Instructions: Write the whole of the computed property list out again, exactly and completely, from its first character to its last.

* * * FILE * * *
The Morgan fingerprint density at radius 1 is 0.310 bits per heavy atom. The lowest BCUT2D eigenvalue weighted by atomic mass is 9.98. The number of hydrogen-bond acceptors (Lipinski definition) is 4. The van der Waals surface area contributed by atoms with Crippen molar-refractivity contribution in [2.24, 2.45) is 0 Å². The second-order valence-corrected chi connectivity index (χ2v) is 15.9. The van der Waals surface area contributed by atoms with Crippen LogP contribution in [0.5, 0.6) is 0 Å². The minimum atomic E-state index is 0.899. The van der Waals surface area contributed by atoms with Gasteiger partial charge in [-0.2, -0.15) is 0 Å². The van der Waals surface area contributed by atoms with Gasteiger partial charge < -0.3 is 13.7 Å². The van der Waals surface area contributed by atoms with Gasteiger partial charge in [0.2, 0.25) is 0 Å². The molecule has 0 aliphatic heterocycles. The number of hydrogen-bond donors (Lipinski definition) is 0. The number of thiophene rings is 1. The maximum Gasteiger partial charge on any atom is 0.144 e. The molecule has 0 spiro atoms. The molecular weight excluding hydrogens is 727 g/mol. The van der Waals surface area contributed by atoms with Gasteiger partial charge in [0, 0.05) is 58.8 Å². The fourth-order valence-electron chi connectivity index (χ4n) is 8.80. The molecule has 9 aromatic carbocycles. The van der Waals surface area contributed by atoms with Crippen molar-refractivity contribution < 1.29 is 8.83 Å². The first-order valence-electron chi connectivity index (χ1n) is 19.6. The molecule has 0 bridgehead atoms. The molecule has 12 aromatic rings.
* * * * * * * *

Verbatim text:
The Morgan fingerprint density at radius 1 is 0.310 bits per heavy atom. The lowest BCUT2D eigenvalue weighted by atomic mass is 9.98. The number of hydrogen-bond acceptors (Lipinski definition) is 4. The van der Waals surface area contributed by atoms with Crippen molar-refractivity contribution in [2.24, 2.45) is 0 Å². The second-order valence-corrected chi connectivity index (χ2v) is 15.9. The van der Waals surface area contributed by atoms with Crippen LogP contribution in [0.5, 0.6) is 0 Å². The minimum atomic E-state index is 0.899. The van der Waals surface area contributed by atoms with Gasteiger partial charge in [-0.2, -0.15) is 0 Å². The van der Waals surface area contributed by atoms with Gasteiger partial charge < -0.3 is 13.7 Å². The van der Waals surface area contributed by atoms with Gasteiger partial charge in [0.2, 0.25) is 0 Å². The molecule has 0 aliphatic heterocycles. The number of hydrogen-bond donors (Lipinski definition) is 0. The number of thiophene rings is 1. The maximum Gasteiger partial charge on any atom is 0.144 e. The molecule has 0 spiro atoms. The molecular weight excluding hydrogens is 727 g/mol. The van der Waals surface area contributed by atoms with Gasteiger partial charge in [0, 0.05) is 58.8 Å². The fourth-order valence-electron chi connectivity index (χ4n) is 8.80. The molecule has 9 aromatic carbocycles. The van der Waals surface area contributed by atoms with Crippen molar-refractivity contribution < 1.29 is 8.83 Å². The first-order valence-electron chi connectivity index (χ1n) is 19.6. The molecule has 0 bridgehead atoms. The molecule has 12 aromatic rings.